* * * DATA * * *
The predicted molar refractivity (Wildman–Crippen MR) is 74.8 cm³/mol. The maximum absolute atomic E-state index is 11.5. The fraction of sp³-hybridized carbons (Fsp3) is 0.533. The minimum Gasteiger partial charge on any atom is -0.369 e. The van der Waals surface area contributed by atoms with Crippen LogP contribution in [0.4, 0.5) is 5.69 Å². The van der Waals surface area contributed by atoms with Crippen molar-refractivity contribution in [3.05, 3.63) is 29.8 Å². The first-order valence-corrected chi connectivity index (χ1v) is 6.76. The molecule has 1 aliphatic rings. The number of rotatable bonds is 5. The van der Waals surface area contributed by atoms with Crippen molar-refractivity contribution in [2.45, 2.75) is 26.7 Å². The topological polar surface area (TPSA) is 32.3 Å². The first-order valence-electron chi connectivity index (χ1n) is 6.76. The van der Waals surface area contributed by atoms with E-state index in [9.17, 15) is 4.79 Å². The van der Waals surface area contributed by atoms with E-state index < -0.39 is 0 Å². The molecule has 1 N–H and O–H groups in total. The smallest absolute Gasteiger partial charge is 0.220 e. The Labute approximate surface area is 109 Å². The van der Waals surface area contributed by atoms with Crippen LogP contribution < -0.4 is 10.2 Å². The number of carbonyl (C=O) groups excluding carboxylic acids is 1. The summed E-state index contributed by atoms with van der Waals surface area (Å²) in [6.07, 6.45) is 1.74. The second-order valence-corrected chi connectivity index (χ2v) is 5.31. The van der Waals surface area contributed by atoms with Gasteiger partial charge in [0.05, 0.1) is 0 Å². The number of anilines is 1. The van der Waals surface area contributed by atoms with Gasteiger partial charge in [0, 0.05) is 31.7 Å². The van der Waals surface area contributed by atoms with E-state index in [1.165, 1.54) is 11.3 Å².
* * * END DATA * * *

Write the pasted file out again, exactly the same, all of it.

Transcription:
The predicted molar refractivity (Wildman–Crippen MR) is 74.8 cm³/mol. The maximum absolute atomic E-state index is 11.5. The fraction of sp³-hybridized carbons (Fsp3) is 0.533. The minimum Gasteiger partial charge on any atom is -0.369 e. The van der Waals surface area contributed by atoms with Crippen LogP contribution in [0.4, 0.5) is 5.69 Å². The van der Waals surface area contributed by atoms with Crippen molar-refractivity contribution in [3.05, 3.63) is 29.8 Å². The first-order valence-corrected chi connectivity index (χ1v) is 6.76. The molecule has 1 aliphatic rings. The number of rotatable bonds is 5. The van der Waals surface area contributed by atoms with Crippen molar-refractivity contribution in [2.45, 2.75) is 26.7 Å². The topological polar surface area (TPSA) is 32.3 Å². The first-order valence-electron chi connectivity index (χ1n) is 6.76. The van der Waals surface area contributed by atoms with E-state index in [9.17, 15) is 4.79 Å². The van der Waals surface area contributed by atoms with E-state index < -0.39 is 0 Å². The molecule has 1 N–H and O–H groups in total. The smallest absolute Gasteiger partial charge is 0.220 e. The Labute approximate surface area is 109 Å². The van der Waals surface area contributed by atoms with Crippen LogP contribution < -0.4 is 10.2 Å². The number of carbonyl (C=O) groups excluding carboxylic acids is 1. The summed E-state index contributed by atoms with van der Waals surface area (Å²) in [6.07, 6.45) is 1.74. The second-order valence-corrected chi connectivity index (χ2v) is 5.31. The van der Waals surface area contributed by atoms with Gasteiger partial charge in [0.05, 0.1) is 0 Å². The number of anilines is 1. The van der Waals surface area contributed by atoms with Gasteiger partial charge in [0, 0.05) is 31.7 Å². The van der Waals surface area contributed by atoms with E-state index in [1.165, 1.54) is 11.3 Å².